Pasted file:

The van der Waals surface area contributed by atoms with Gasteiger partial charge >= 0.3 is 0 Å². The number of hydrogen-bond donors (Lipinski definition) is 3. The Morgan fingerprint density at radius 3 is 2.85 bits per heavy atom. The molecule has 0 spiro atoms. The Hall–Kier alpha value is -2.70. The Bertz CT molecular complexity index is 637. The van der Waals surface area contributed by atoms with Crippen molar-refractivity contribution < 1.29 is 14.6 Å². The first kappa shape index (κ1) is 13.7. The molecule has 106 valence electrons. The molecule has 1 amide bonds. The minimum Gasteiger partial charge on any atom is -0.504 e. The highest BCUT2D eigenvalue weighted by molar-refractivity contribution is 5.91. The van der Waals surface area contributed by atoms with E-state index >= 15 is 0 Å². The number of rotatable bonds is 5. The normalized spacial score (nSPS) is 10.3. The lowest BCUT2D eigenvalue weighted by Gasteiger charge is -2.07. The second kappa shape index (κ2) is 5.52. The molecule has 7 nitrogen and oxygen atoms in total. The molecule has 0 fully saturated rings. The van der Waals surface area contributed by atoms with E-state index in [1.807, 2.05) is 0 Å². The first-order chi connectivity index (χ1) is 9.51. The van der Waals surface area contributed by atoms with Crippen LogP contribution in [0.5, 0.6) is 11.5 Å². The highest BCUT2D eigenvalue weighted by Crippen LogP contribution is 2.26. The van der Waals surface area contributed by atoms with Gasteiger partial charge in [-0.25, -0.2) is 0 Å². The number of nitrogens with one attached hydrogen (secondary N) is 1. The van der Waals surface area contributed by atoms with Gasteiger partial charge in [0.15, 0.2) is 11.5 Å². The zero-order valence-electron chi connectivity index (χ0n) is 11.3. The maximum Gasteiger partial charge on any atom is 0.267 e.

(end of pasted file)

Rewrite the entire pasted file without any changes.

The van der Waals surface area contributed by atoms with Gasteiger partial charge >= 0.3 is 0 Å². The number of hydrogen-bond donors (Lipinski definition) is 3. The Morgan fingerprint density at radius 3 is 2.85 bits per heavy atom. The molecule has 0 spiro atoms. The Hall–Kier alpha value is -2.70. The Bertz CT molecular complexity index is 637. The van der Waals surface area contributed by atoms with Crippen molar-refractivity contribution < 1.29 is 14.6 Å². The first kappa shape index (κ1) is 13.7. The molecule has 106 valence electrons. The molecule has 1 amide bonds. The minimum Gasteiger partial charge on any atom is -0.504 e. The highest BCUT2D eigenvalue weighted by molar-refractivity contribution is 5.91. The van der Waals surface area contributed by atoms with E-state index >= 15 is 0 Å². The number of rotatable bonds is 5. The normalized spacial score (nSPS) is 10.3. The lowest BCUT2D eigenvalue weighted by Gasteiger charge is -2.07. The second kappa shape index (κ2) is 5.52. The molecule has 7 nitrogen and oxygen atoms in total. The molecule has 0 fully saturated rings. The van der Waals surface area contributed by atoms with E-state index in [1.807, 2.05) is 0 Å². The first-order chi connectivity index (χ1) is 9.51. The van der Waals surface area contributed by atoms with Crippen LogP contribution in [0.5, 0.6) is 11.5 Å². The highest BCUT2D eigenvalue weighted by Crippen LogP contribution is 2.26. The van der Waals surface area contributed by atoms with Gasteiger partial charge in [-0.25, -0.2) is 0 Å². The number of nitrogens with one attached hydrogen (secondary N) is 1. The van der Waals surface area contributed by atoms with Gasteiger partial charge in [0.15, 0.2) is 11.5 Å². The zero-order valence-electron chi connectivity index (χ0n) is 11.3. The maximum Gasteiger partial charge on any atom is 0.267 e.